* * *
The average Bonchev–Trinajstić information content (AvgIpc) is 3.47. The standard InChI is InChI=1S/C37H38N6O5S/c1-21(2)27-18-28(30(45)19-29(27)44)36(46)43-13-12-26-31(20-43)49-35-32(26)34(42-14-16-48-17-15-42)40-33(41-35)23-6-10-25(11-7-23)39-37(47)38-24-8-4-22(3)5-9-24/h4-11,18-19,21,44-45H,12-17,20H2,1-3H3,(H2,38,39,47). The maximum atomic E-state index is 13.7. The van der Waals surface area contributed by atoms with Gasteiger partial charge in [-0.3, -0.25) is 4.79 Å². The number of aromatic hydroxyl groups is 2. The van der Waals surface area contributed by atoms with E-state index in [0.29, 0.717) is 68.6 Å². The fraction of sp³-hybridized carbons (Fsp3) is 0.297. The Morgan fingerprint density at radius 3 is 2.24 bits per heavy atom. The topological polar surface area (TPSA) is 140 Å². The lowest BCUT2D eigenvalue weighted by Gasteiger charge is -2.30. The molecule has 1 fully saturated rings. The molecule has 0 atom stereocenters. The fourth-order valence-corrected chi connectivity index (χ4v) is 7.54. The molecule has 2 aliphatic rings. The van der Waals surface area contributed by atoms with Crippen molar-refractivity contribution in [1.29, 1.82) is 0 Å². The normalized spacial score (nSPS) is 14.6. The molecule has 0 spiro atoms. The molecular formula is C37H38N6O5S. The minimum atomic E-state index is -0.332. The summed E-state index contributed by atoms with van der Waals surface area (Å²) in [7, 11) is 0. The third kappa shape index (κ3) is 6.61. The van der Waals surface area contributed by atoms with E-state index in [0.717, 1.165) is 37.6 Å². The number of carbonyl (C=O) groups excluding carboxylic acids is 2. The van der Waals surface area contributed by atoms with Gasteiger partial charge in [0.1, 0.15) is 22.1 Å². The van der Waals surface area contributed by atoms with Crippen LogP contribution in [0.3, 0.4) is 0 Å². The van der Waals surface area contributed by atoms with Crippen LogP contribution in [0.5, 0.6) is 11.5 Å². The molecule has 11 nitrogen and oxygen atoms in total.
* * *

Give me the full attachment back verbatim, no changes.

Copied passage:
The average Bonchev–Trinajstić information content (AvgIpc) is 3.47. The standard InChI is InChI=1S/C37H38N6O5S/c1-21(2)27-18-28(30(45)19-29(27)44)36(46)43-13-12-26-31(20-43)49-35-32(26)34(42-14-16-48-17-15-42)40-33(41-35)23-6-10-25(11-7-23)39-37(47)38-24-8-4-22(3)5-9-24/h4-11,18-19,21,44-45H,12-17,20H2,1-3H3,(H2,38,39,47). The maximum atomic E-state index is 13.7. The van der Waals surface area contributed by atoms with Gasteiger partial charge in [-0.3, -0.25) is 4.79 Å². The number of aromatic hydroxyl groups is 2. The van der Waals surface area contributed by atoms with E-state index in [0.29, 0.717) is 68.6 Å². The fraction of sp³-hybridized carbons (Fsp3) is 0.297. The Morgan fingerprint density at radius 3 is 2.24 bits per heavy atom. The topological polar surface area (TPSA) is 140 Å². The lowest BCUT2D eigenvalue weighted by Gasteiger charge is -2.30. The molecule has 1 fully saturated rings. The molecule has 0 atom stereocenters. The fourth-order valence-corrected chi connectivity index (χ4v) is 7.54. The molecule has 2 aliphatic rings. The van der Waals surface area contributed by atoms with Crippen molar-refractivity contribution in [1.29, 1.82) is 0 Å². The normalized spacial score (nSPS) is 14.6. The molecule has 0 spiro atoms. The molecular formula is C37H38N6O5S. The minimum atomic E-state index is -0.332. The summed E-state index contributed by atoms with van der Waals surface area (Å²) in [7, 11) is 0. The third kappa shape index (κ3) is 6.61. The van der Waals surface area contributed by atoms with E-state index in [0.717, 1.165) is 37.6 Å². The number of carbonyl (C=O) groups excluding carboxylic acids is 2. The van der Waals surface area contributed by atoms with Gasteiger partial charge in [0.1, 0.15) is 22.1 Å². The van der Waals surface area contributed by atoms with Crippen LogP contribution in [0.3, 0.4) is 0 Å². The van der Waals surface area contributed by atoms with Crippen LogP contribution in [0.5, 0.6) is 11.5 Å². The molecule has 11 nitrogen and oxygen atoms in total.